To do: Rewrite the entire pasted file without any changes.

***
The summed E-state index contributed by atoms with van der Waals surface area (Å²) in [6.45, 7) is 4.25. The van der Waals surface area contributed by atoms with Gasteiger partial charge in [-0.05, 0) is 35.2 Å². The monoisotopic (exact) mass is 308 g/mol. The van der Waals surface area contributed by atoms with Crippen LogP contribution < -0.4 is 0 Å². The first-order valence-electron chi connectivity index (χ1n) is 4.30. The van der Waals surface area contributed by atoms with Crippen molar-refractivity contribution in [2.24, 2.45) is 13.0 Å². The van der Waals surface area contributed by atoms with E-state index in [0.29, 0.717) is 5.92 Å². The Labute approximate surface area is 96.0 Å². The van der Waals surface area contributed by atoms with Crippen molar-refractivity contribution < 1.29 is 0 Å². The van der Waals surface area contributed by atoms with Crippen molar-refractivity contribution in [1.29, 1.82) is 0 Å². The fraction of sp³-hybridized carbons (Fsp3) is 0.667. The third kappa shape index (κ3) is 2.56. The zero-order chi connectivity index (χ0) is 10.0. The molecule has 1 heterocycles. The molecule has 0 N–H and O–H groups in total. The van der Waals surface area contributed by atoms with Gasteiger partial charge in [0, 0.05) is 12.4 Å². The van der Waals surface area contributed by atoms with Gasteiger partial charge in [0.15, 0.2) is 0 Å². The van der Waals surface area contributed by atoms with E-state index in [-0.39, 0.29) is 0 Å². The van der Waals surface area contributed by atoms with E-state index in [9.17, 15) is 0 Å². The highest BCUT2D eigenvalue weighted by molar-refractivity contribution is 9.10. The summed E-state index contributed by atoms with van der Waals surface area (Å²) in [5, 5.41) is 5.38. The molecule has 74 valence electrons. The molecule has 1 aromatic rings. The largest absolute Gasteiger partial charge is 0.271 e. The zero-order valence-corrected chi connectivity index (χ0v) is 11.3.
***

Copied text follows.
The summed E-state index contributed by atoms with van der Waals surface area (Å²) in [6.45, 7) is 4.25. The van der Waals surface area contributed by atoms with Gasteiger partial charge in [-0.05, 0) is 35.2 Å². The monoisotopic (exact) mass is 308 g/mol. The van der Waals surface area contributed by atoms with Crippen LogP contribution < -0.4 is 0 Å². The first-order valence-electron chi connectivity index (χ1n) is 4.30. The van der Waals surface area contributed by atoms with Crippen molar-refractivity contribution in [2.24, 2.45) is 13.0 Å². The van der Waals surface area contributed by atoms with E-state index in [0.29, 0.717) is 5.92 Å². The Labute approximate surface area is 96.0 Å². The van der Waals surface area contributed by atoms with Crippen molar-refractivity contribution < 1.29 is 0 Å². The van der Waals surface area contributed by atoms with Crippen molar-refractivity contribution in [1.29, 1.82) is 0 Å². The fraction of sp³-hybridized carbons (Fsp3) is 0.667. The third kappa shape index (κ3) is 2.56. The zero-order chi connectivity index (χ0) is 10.0. The molecule has 1 heterocycles. The molecule has 0 N–H and O–H groups in total. The van der Waals surface area contributed by atoms with Gasteiger partial charge in [0, 0.05) is 12.4 Å². The van der Waals surface area contributed by atoms with Gasteiger partial charge in [0.15, 0.2) is 0 Å². The van der Waals surface area contributed by atoms with E-state index in [-0.39, 0.29) is 0 Å². The van der Waals surface area contributed by atoms with E-state index in [9.17, 15) is 0 Å². The highest BCUT2D eigenvalue weighted by molar-refractivity contribution is 9.10. The summed E-state index contributed by atoms with van der Waals surface area (Å²) in [5, 5.41) is 5.38. The molecule has 74 valence electrons. The molecule has 1 aromatic rings. The largest absolute Gasteiger partial charge is 0.271 e. The zero-order valence-corrected chi connectivity index (χ0v) is 11.3.